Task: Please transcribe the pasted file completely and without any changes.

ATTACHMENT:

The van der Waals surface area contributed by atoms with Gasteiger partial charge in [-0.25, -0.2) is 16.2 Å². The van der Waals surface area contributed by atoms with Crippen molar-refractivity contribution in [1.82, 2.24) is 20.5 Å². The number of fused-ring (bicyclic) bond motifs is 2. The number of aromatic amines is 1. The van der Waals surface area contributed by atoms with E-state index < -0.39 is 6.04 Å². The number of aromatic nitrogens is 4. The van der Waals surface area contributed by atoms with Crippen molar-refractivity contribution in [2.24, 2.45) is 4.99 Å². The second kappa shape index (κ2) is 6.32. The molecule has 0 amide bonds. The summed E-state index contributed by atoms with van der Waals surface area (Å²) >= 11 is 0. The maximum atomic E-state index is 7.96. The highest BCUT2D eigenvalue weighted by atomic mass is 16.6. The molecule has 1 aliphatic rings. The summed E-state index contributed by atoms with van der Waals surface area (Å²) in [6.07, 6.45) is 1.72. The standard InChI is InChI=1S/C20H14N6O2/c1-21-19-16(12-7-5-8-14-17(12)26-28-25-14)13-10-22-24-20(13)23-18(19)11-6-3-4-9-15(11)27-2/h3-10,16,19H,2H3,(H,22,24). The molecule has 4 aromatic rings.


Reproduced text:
The van der Waals surface area contributed by atoms with Gasteiger partial charge in [-0.25, -0.2) is 16.2 Å². The van der Waals surface area contributed by atoms with Crippen molar-refractivity contribution in [1.82, 2.24) is 20.5 Å². The number of fused-ring (bicyclic) bond motifs is 2. The number of aromatic amines is 1. The van der Waals surface area contributed by atoms with E-state index < -0.39 is 6.04 Å². The number of aromatic nitrogens is 4. The van der Waals surface area contributed by atoms with Crippen molar-refractivity contribution in [2.24, 2.45) is 4.99 Å². The second kappa shape index (κ2) is 6.32. The molecule has 0 amide bonds. The summed E-state index contributed by atoms with van der Waals surface area (Å²) >= 11 is 0. The maximum atomic E-state index is 7.96. The highest BCUT2D eigenvalue weighted by atomic mass is 16.6. The molecule has 1 aliphatic rings. The summed E-state index contributed by atoms with van der Waals surface area (Å²) in [6.07, 6.45) is 1.72. The standard InChI is InChI=1S/C20H14N6O2/c1-21-19-16(12-7-5-8-14-17(12)26-28-25-14)13-10-22-24-20(13)23-18(19)11-6-3-4-9-15(11)27-2/h3-10,16,19H,2H3,(H,22,24). The molecule has 4 aromatic rings.